The Xperia 1 uses the same X1 image-processing engine found on Sony's Bravia TVs, which offers vivid colors with high contrast, but I much prefer Creator Mode, which is tuned by CineAlta and offers a slightly flatter, more color-accurate look. Based on Sony's professional-grade monitors (the same ones Apple's new $5000 Pro Display XDR aims to compete with), it makes use of the BT.2020 color gamut and 10-bit color.

It's absolutely stunning to look at indoors, but what impressed me the most was when I took the phone outside; Indiana summers don't typically have a lot of cloud coverage, so these last few weeks I've been using the Xperia 1 in harsh, direct sunlight. Even with Creator Mode enabled, which sacrifices a bit of brightness, I've had no trouble at all using the phone outdoors — text is still clearly visible, and colors hardly wash out at all. I don't have a Galaxy S10 handy to compare it to, but I've been nothing but impressed with this display.

Sony Xperia 1 Software and performance

There's nothing more disappointing than a phone with excellent hardware and promising ideas shipping with shoddy software that muddles the experience. Luckily, that isn't at all the case with the Xperia 1. Sony went with a mostly stock build of Android 9 Pie that looks and feels nearly identical to that of the Pixel 3, save for a few changed icons.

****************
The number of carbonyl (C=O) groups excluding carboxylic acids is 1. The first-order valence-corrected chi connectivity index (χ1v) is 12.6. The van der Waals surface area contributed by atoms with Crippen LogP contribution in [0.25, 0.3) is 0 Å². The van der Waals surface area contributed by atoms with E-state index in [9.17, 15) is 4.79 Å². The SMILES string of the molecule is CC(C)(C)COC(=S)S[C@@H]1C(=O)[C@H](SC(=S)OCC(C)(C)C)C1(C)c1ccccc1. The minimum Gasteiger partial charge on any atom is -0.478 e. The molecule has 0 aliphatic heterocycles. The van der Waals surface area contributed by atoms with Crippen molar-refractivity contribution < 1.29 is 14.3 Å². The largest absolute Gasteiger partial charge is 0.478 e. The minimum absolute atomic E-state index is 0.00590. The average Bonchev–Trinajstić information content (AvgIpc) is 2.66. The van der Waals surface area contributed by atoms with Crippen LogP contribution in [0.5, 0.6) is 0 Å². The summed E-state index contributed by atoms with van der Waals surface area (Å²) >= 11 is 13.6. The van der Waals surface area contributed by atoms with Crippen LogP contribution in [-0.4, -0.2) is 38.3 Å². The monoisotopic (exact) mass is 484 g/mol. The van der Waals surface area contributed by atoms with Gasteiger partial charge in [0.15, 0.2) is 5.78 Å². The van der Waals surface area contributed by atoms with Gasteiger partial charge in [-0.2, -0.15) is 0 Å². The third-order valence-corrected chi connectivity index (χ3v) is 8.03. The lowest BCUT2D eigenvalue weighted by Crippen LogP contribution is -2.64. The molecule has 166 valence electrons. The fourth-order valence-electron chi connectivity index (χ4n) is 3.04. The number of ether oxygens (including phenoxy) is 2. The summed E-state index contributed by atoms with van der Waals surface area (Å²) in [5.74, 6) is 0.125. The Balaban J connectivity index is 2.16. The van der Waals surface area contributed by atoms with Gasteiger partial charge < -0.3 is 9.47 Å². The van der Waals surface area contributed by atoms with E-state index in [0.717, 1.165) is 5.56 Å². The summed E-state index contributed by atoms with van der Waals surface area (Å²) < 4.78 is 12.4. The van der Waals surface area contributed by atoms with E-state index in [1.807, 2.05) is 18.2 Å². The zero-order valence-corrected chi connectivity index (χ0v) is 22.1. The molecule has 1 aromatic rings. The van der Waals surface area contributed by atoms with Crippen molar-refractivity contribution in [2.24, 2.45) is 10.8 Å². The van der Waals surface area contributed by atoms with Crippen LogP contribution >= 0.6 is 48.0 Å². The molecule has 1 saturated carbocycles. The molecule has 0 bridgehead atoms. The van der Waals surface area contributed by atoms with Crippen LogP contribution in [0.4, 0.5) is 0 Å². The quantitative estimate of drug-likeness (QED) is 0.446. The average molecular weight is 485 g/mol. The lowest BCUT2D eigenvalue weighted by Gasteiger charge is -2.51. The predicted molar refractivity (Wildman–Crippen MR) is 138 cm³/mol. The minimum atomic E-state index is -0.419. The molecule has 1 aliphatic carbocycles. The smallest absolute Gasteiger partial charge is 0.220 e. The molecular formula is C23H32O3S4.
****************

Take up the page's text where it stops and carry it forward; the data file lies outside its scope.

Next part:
There are a few additional apps pre-installed on the phone; 3D Creator lets you create CAD-like 3D models of a head or object, Movie Creator is a basic video editor that supports 21:9 video, and of course, Sony had to include its PlayStation app. Thankfully, there's no truly useless cruft installed, and even Sony's Email app is surprisingly good, if you're looking for an alternative to Gmail.

Sony has also built in a few features to make the extra-tall 21:9 aspect ratio a bit more manageable. Double-tapping the very edge of the display on either side with open a small window called Side Sense, which hosts a number of app shortcuts and toggle functions. There are buttons here to enable one-handed mode, which shrinks the screen into one corner of the display, and access your notification shade.

I still think integrating a swipe-down gesture into the fingerprint sensor for accessing the notification shade would've been a no-brainer, but this is a decent, if a little clunky, alternative. You can also access Multi Window within Side Sense, which makes good use of the tall aspect ratio to give you plenty of room to work with in each app. Swiping up along the sides of the display will launch Side Sense as well, and you can also swipe down to go back while in an app.

One quirk that I noticed as a result of the 21:9 aspect ratio is that Instagram Stories act a bit odd. When viewing others' Stories, you simply get letterboxing around 16:9 content, but you'll still see your own content filling up your entire display. This means you need to be mindful of the 16:9 crop when posting and avoid putting any important information outside of the crop — thankfully, Instagram has grid lines now that help keep you within those boundaries.